# Tell pytorch to run this model on the GPU.
if device == 'cuda':
model.cuda()
```
%% Cell type:code id:49bc5172-3504-4c01-85b5-d11a6e203635 tags:
``` python
from torch.utils.data import DataLoader, RandomSampler, SequentialSampler
# The DataLoader needs to know our batch size for training, so we specify it
# here. For fine-tuning BERT on a specific task, the authors recommend a batch
# size of 16 or 32.
batch_size = 32
# Create the DataLoaders for our training and validation sets.
# We'll take training samples in random order.
train_dataloader = DataLoader(
train_ds, # The training samples.
sampler=RandomSampler(train_ds), # Select batches randomly
batch_size=batch_size # Trains with this batch size.
)
# For validation and test the order doesn't matter, so we'll just read them sequentially.
validation_dataloader = DataLoader(
val_ds, # The validation samples.
sampler=SequentialSampler(val_ds), # Pull out batches sequentially.
batch_size=batch_size # Evaluate with this batch size.
)
test_dataloader = DataLoader(
test_ds, # The validation samples.
sampler=SequentialSampler(test_ds), # Pull out batches sequentially.
batch_size=batch_size # Evaluate with this batch size.
)
# Function to convert input in the expected shape for the network
def format_batch_to_input(batch, device):
return torch.stack(batch['input_ids']).T.to(device), \
torch.stack(batch['attention_mask']).T.to(device), \
torch.atleast_2d(batch['label']).to(device)
```
%% Cell type:code id:344e8d69-0603-4a5e-9580-ff0e3723d42c tags:
``` python
# Function to calculate the accuracy of our predictions vs labels
def accuracy_fun(preds, labels):
pred_flat = np.argmax(preds, axis=1).flatten()
labels_flat = labels.flatten()
return np.sum(pred_flat == labels_flat) / len(labels_flat)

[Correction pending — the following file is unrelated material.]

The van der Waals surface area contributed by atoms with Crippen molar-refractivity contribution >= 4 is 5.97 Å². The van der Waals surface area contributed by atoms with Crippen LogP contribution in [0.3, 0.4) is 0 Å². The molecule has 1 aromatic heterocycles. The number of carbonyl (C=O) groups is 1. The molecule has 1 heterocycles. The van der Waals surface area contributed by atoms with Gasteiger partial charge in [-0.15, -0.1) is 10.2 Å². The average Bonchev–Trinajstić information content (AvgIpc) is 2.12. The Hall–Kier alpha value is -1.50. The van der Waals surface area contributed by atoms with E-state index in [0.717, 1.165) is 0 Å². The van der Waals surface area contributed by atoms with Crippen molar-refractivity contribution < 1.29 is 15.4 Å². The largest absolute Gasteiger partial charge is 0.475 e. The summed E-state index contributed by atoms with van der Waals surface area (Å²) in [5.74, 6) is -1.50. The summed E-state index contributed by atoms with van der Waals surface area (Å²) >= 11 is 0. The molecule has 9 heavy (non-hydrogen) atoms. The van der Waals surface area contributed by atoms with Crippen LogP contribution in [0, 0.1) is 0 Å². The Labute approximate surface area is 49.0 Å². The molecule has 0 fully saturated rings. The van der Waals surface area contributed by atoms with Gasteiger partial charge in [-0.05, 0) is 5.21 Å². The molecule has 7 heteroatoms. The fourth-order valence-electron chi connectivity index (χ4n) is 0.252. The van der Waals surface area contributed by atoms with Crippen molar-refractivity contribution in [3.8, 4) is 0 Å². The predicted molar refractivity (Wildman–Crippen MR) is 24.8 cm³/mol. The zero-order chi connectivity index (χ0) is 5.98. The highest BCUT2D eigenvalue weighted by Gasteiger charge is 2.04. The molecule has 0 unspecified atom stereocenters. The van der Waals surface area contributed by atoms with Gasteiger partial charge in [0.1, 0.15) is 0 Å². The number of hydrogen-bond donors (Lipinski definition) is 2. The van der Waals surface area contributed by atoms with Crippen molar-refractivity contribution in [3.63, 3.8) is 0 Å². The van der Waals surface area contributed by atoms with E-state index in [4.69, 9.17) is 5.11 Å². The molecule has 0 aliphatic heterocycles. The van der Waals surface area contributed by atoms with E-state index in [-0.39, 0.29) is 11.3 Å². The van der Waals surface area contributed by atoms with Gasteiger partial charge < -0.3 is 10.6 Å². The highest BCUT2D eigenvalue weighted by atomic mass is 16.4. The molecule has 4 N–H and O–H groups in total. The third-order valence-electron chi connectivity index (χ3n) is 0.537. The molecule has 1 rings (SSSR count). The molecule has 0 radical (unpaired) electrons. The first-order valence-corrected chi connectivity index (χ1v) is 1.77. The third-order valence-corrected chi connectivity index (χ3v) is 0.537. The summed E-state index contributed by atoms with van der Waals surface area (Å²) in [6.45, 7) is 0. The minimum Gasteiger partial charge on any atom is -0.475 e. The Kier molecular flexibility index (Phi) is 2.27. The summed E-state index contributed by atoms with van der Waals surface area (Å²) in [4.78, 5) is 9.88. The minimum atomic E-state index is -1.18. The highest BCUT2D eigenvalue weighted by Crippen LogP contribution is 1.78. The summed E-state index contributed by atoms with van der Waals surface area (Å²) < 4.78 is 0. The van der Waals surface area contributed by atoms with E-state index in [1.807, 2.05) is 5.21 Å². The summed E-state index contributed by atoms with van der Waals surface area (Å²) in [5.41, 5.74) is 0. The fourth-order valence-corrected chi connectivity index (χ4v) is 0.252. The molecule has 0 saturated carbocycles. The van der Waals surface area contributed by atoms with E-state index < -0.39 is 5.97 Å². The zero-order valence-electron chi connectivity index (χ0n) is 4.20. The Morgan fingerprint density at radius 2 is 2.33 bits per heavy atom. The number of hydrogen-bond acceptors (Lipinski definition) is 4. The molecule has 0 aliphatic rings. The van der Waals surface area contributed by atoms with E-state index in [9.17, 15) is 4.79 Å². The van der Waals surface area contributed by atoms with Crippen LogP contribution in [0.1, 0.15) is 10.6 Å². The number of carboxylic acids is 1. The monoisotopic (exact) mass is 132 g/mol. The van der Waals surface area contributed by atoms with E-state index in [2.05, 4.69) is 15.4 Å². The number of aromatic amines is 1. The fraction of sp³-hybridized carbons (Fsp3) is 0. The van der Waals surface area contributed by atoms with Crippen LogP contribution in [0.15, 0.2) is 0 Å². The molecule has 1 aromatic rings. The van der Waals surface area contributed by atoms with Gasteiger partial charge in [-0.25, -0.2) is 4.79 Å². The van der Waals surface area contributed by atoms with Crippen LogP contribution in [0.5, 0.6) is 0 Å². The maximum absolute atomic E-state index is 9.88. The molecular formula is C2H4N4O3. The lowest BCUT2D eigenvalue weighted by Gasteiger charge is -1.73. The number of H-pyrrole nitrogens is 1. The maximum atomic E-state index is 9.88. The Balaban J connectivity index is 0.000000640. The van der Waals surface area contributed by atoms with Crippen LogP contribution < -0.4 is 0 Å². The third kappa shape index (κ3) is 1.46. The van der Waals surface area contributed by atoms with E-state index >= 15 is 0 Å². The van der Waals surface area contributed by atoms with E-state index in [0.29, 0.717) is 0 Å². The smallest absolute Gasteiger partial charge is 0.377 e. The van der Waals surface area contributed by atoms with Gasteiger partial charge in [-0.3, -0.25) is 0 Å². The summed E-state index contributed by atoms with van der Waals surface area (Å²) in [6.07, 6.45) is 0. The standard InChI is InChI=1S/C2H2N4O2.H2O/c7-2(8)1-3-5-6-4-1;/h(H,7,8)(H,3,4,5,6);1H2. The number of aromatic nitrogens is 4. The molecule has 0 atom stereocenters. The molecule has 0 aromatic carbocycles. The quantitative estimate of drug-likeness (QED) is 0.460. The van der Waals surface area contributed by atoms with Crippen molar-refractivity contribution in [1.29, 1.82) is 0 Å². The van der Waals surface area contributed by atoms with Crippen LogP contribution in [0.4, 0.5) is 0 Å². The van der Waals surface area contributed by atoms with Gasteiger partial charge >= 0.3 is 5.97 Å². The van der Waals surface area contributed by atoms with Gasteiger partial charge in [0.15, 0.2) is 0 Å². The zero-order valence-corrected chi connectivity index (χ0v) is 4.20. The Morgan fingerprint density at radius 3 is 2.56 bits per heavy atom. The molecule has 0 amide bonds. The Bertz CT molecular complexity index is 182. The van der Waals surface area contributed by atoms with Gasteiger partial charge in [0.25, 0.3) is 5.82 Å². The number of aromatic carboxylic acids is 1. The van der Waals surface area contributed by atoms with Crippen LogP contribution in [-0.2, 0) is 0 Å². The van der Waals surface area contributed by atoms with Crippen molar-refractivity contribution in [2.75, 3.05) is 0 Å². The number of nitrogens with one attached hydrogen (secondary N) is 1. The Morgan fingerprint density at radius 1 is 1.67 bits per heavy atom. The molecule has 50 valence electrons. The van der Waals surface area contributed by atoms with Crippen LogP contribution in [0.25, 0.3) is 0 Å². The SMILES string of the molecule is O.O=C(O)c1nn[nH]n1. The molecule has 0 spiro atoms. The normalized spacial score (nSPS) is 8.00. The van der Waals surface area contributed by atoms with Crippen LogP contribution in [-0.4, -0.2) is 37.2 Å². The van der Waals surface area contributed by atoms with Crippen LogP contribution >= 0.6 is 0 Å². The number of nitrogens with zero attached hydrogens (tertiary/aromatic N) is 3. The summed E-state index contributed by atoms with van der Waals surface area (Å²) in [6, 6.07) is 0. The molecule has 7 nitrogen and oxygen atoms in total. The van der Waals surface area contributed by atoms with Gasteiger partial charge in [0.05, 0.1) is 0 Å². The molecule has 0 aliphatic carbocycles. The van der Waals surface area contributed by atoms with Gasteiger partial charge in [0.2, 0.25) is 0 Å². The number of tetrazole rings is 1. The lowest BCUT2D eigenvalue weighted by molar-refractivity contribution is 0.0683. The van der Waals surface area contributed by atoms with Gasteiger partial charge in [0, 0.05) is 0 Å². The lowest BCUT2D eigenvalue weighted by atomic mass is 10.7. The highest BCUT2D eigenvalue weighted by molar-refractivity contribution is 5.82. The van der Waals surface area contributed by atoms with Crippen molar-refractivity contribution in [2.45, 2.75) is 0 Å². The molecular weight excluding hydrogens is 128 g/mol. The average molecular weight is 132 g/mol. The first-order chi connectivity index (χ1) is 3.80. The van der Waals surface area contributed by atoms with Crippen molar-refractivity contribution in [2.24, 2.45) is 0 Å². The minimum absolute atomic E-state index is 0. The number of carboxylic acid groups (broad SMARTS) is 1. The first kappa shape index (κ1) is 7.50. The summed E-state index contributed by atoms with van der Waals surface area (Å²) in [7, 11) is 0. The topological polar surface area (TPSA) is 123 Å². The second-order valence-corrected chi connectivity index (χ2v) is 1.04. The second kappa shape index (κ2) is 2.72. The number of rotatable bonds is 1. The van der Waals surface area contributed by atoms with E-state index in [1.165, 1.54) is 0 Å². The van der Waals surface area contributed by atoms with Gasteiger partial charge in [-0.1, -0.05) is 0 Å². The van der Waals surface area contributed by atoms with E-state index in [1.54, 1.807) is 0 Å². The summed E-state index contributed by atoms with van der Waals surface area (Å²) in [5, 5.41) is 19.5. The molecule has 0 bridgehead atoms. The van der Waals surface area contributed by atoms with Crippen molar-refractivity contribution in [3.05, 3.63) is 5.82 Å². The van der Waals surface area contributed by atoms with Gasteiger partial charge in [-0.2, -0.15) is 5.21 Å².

```
%% Cell type:code id:95a5f1ff-2dd4-4083-9f0f-fe7bb85c15d5 tags:
``` python
from tqdm.notebook import tqdm
# This training code is based on the `run_glue.py` script here:
# https://github.com/huggingface/transformers/blob/5bfcd0485ece086ebcbed2d008813037968a9e58/examples/run_glue.py#L128
# Number of training epochs
epochs = 3
# We'll store a number of quantities such as training and validation loss,
# validation accuracy, and timings.
training_stats = []
# For each epoch...
for epoch_i in range(epochs):
# ========================================
# Training
# ========================================
# Perform one full pass over the training set.
print("")
print('======== Epoch {:} / {:} ========'.format(epoch_i + 1, epochs))
print('Training...')
# Reset the total loss for this epoch.
total_train_loss = 0
# Put the model into training mode. Don't be mislead--the call to
# `train` just changes the *mode*, it doesn't *perform* the training.
# `dropout` and `batchnorm` layers behave differently during training
# vs. test (source: https://stackoverflow.com/questions/51433378/what-does-model-train-do-in-pytorch)
model.train()
# For each batch of training data...
for step, batch in tqdm(enumerate(train_dataloader), total=len(train_dataloader)):
# Read training batch from our dataloader.
b_input_ids, b_input_mask, b_labels = format_batch_to_input(batch, device)
# Always clear any previously calculated gradients before performing a
# backward pass. PyTorch doesn't do this automatically because
# accumulating the gradients is "convenient while training RNNs".
# (source: https://stackoverflow.com/questions/48001598/why-do-we-need-to-call-zero-grad-in-pytorch)
model.zero_grad()
# Perform a forward pass (evaluate the model on this training batch).
loss, logits = model.forward(b_input_ids,
token_type_ids=None,
attention_mask=b_input_mask,
labels=b_labels).values()
# Accumulate the training loss over all of the batches so that we can
# calculate the average loss at the end.
total_train_loss += loss
# Perform a backward pass to calculate the gradients.
loss.backward()
# Clip the norm of the gradients to 1.0.
# This is to help prevent the "exploding gradients" problem.
# torch.nn.utils.clip_grad_norm_(model.parameters(), 1.0)